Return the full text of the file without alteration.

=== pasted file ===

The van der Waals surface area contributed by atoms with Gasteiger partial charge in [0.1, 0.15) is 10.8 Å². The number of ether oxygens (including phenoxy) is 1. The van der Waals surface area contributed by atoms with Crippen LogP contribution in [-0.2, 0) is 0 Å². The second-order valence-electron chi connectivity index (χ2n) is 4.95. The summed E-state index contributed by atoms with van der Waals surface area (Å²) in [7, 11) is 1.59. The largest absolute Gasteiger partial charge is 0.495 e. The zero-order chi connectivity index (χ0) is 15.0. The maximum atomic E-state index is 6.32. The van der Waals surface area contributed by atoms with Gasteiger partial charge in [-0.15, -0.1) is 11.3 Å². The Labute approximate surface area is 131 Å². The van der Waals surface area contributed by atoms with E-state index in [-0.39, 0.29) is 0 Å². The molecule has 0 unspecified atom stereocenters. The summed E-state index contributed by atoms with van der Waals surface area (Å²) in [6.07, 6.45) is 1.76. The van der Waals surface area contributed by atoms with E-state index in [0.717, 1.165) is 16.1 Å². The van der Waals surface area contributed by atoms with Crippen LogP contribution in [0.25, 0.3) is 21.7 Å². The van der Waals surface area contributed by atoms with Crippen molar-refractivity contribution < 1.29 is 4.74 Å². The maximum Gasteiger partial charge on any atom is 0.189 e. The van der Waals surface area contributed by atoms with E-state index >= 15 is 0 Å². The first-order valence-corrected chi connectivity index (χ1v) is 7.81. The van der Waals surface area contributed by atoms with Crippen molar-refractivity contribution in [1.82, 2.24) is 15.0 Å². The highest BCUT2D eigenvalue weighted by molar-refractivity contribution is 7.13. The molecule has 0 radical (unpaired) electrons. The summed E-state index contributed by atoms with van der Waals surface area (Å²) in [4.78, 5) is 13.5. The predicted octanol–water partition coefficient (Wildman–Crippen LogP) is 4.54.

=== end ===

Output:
The van der Waals surface area contributed by atoms with Gasteiger partial charge in [0.1, 0.15) is 10.8 Å². The number of ether oxygens (including phenoxy) is 1. The van der Waals surface area contributed by atoms with Crippen LogP contribution in [-0.2, 0) is 0 Å². The second-order valence-electron chi connectivity index (χ2n) is 4.95. The summed E-state index contributed by atoms with van der Waals surface area (Å²) in [7, 11) is 1.59. The largest absolute Gasteiger partial charge is 0.495 e. The zero-order chi connectivity index (χ0) is 15.0. The maximum atomic E-state index is 6.32. The van der Waals surface area contributed by atoms with Gasteiger partial charge in [-0.15, -0.1) is 11.3 Å². The Labute approximate surface area is 131 Å². The van der Waals surface area contributed by atoms with E-state index in [-0.39, 0.29) is 0 Å². The molecule has 0 unspecified atom stereocenters. The summed E-state index contributed by atoms with van der Waals surface area (Å²) in [6.07, 6.45) is 1.76. The van der Waals surface area contributed by atoms with E-state index in [0.717, 1.165) is 16.1 Å². The van der Waals surface area contributed by atoms with Crippen LogP contribution in [0.25, 0.3) is 21.7 Å². The van der Waals surface area contributed by atoms with Crippen molar-refractivity contribution < 1.29 is 4.74 Å². The maximum Gasteiger partial charge on any atom is 0.189 e. The van der Waals surface area contributed by atoms with E-state index >= 15 is 0 Å². The first-order valence-corrected chi connectivity index (χ1v) is 7.81. The van der Waals surface area contributed by atoms with Crippen molar-refractivity contribution in [1.82, 2.24) is 15.0 Å². The highest BCUT2D eigenvalue weighted by molar-refractivity contribution is 7.13. The molecule has 0 radical (unpaired) electrons. The summed E-state index contributed by atoms with van der Waals surface area (Å²) in [4.78, 5) is 13.5. The predicted octanol–water partition coefficient (Wildman–Crippen LogP) is 4.54.